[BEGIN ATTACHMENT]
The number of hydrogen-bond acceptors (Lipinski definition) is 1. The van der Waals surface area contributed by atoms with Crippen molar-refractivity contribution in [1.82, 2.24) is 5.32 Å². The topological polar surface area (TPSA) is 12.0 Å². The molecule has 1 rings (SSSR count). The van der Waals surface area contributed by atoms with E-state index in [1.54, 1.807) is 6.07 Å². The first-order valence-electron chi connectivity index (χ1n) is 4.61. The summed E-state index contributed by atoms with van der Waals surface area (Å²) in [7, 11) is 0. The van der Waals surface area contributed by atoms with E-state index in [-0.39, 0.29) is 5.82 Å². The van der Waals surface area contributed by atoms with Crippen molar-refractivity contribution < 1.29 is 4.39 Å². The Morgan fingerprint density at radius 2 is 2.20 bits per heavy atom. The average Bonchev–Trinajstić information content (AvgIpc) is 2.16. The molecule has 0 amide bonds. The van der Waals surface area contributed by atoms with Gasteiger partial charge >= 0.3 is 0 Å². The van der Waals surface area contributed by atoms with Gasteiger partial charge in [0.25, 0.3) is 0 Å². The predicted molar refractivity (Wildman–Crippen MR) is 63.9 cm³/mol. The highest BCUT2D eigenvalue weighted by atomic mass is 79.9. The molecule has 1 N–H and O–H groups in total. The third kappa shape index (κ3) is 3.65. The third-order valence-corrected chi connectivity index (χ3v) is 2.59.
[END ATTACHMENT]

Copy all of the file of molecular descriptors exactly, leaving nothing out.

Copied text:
The number of hydrogen-bond acceptors (Lipinski definition) is 1. The van der Waals surface area contributed by atoms with Crippen molar-refractivity contribution in [1.82, 2.24) is 5.32 Å². The topological polar surface area (TPSA) is 12.0 Å². The molecule has 1 rings (SSSR count). The van der Waals surface area contributed by atoms with E-state index in [1.54, 1.807) is 6.07 Å². The first-order valence-electron chi connectivity index (χ1n) is 4.61. The summed E-state index contributed by atoms with van der Waals surface area (Å²) in [7, 11) is 0. The van der Waals surface area contributed by atoms with E-state index in [-0.39, 0.29) is 5.82 Å². The van der Waals surface area contributed by atoms with Crippen molar-refractivity contribution < 1.29 is 4.39 Å². The Morgan fingerprint density at radius 2 is 2.20 bits per heavy atom. The average Bonchev–Trinajstić information content (AvgIpc) is 2.16. The molecule has 0 amide bonds. The van der Waals surface area contributed by atoms with Gasteiger partial charge >= 0.3 is 0 Å². The van der Waals surface area contributed by atoms with Gasteiger partial charge in [0.25, 0.3) is 0 Å². The predicted molar refractivity (Wildman–Crippen MR) is 63.9 cm³/mol. The highest BCUT2D eigenvalue weighted by atomic mass is 79.9. The molecule has 1 N–H and O–H groups in total. The third kappa shape index (κ3) is 3.65. The third-order valence-corrected chi connectivity index (χ3v) is 2.59.